Amanda Gorman, a 23-year-old Black woman and the nation’s first-ever youth poet laureate, read her poem “The Hill We Climb” at the Biden inauguration. She finished writing her poem after the riot at the Capitol, referencing scenes directly in the text (NYTimes). Her delivery of words captivated the nation and thrust her work into the spotlight. And recently, she revealed that she was afraid that she might be murdered at the event. “I was going to be highly visible,” she wrote, “a very dangerous thing to be in America, especially if you’re Black and outspoken” (N.Y. Times). Gorman is the third Black poet to read at an inauguration (following Maya Angelou in 1993 and Elizabeth Alexander in 2009) and by far the youngest. All of this is reason to celebrate. But Black poetry has historical significance as a written form of protest that has outlasted unbeatable odds. By understanding how Black poetry has shaped our nation, we can appreciate Gorman and her words even more.
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• Bring poetry into your workplace or classroom. Alternatively, consider attending a poetry workshop by yourself or as a team.
Black poetry began in the U.S. before it was even founded. In 1773, Phillis Wheatley became the first Black person and the second woman to publish a book of poetry. An enslaved woman from the Gambia renamed after the slave ship she arrived on, Wheatley learned to read and write English from her captors. Throughout her teenage years, she used poetry as a way to question political and social injustices. No one in the U.S. was interested in publishing an enslaved woman’s work, though some of her “less controversial” works were published in London (National Women’s History Museum). Read one Wheatley’s “On Being Brought from Africa to America.”
Poetry has been critical in Black history ever since. During the Civil Rights Movement, poets like Margaret Walker, Nikki Giovanni, and June Jordan used their work to “instill a sense of pride in one’s identity, to praise freedom fighters and honor fallen leaders, to chronicle acts of resistance, and to offer wisdom and strength to fellow activists” (Poetry Foundation). Consider “Ballad of Birmingham” by Dudley Randall, a response to the Birmingham Church Bombing by white supremacists in September 1963. Or “Riot” by Gwendolyn Brooks, commissioned by Black magazine Black Expressions in response to protests after Martin Luther King, Jr.’s assassination (The Stranger). “Afterimages” by Audre Lorde is a moving narrative of grief and despair after the brutal murder of Emmett Till.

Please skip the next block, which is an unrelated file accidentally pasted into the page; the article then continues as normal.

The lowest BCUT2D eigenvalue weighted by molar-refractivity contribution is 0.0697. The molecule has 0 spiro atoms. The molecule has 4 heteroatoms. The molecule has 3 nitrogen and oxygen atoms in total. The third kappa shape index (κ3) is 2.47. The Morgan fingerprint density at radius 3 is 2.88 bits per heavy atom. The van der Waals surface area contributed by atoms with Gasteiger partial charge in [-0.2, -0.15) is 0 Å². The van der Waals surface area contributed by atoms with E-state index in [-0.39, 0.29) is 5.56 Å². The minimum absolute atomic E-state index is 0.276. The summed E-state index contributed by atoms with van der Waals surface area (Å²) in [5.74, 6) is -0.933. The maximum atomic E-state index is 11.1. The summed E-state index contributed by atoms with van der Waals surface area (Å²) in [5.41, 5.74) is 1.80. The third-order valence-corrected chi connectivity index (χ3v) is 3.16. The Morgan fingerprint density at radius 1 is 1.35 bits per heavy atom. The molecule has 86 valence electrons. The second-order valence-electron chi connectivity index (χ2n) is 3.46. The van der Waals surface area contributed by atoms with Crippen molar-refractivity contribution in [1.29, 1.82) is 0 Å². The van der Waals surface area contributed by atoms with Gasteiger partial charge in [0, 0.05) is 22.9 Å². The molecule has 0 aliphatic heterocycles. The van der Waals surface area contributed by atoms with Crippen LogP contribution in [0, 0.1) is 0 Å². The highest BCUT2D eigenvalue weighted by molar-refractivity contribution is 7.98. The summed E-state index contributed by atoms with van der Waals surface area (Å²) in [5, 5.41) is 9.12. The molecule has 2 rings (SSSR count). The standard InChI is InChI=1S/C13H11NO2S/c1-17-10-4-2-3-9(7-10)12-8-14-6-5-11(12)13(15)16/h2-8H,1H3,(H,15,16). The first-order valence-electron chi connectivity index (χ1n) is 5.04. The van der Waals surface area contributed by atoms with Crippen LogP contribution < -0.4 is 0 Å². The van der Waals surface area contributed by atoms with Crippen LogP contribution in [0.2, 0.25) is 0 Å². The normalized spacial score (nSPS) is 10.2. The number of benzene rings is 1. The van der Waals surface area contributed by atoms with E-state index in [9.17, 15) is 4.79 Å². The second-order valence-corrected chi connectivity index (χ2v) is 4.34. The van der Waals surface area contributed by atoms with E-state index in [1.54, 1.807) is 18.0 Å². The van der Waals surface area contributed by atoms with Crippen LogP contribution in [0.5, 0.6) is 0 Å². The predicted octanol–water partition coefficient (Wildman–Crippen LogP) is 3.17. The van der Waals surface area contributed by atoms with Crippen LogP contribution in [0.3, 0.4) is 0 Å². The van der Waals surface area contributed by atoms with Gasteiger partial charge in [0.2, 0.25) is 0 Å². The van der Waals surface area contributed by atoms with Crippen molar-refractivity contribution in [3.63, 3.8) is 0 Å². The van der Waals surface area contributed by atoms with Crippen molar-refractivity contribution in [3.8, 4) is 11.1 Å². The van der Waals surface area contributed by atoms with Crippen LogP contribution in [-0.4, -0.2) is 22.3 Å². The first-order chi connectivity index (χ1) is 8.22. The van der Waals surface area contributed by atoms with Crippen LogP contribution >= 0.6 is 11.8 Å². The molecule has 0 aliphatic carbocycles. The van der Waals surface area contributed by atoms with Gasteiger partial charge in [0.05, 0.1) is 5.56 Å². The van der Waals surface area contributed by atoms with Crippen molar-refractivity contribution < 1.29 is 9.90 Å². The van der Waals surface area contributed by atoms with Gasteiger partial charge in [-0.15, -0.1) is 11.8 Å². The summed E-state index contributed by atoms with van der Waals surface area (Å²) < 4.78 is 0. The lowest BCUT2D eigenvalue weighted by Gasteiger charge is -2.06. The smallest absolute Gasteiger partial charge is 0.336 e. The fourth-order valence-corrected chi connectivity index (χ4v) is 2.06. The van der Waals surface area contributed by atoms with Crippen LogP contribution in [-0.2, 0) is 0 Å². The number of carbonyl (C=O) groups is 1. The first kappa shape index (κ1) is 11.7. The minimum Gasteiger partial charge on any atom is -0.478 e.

Even today, Black literary leaders offer poignant narratives of the liberation we all strive for. I recommend “Trojan” by Jericho Brown, Lee Mokobe’s “Surviving Blackness,” or “Immigrant” by Nayyirah Waheed. But that doesn’t come without a cost. Black literary leaders were routinely censored and banned. Many people don’t realize that poet Maya Angelou is one of the most banned authors in the U.S. due to the topics in her autobiographical work, “I Know Why The Caged Bird Sings” (New African). A school board in Alaska just banned this book in 2020 (NBC News).
The FBI profiled dozens of prominent African American writers between 1919 and 1972 (The Guardian). One was Claude McKay, a Harlem Renaissance poet whose works like “America” protested racial and economic inequities (Poetry Foundation). The FBI recorded their travel, reviewed their works before publication on the sly, and apparently considered “whether certain African Americans should be allowed government jobs and White House visits, in the cases of the most fortunate,” and “what the leading minds of black America were thinking, and would be thinking” (The Guardian). Surveillance of Black leaders is still happening today. It is nevertheless encouraging to see Gorman sharing her work.
“Poetry is a tool for liberation. It is access that can not be taken away. The act of writing is an act of manifestation. It is communing with the creator. It is one of our most powerful tools. Perhaps that is why it is not celebrated and elevated as it should be.”
“And that is up to us – to celebrate it and elevate it, particularly for the next generation. It doesn’t just connect them to our history but gives them the tools to write their own. Patterson reflects on her work: “I think of the many young people I have taught, particularly the ones who were incarcerated. I think of how giving them a single sheet of paper and a pen allowed them to come to terms with some things, make peace, discover new things about themselves and the world. I think about how that is perhaps the best teaching I’ve ever done, to give them the tools, permission to be honest, and then get out of their way.
“Storytelling is in our DNA. It is our inheritance and legacy.”
- Black poetry in the U.S. has been a revolutionary space throughout history.
- Black writers have been subject to censorship and harassment for their views.
- Black youth are a critical component to the future of Black poetry – and it’s our responsibility to invest in it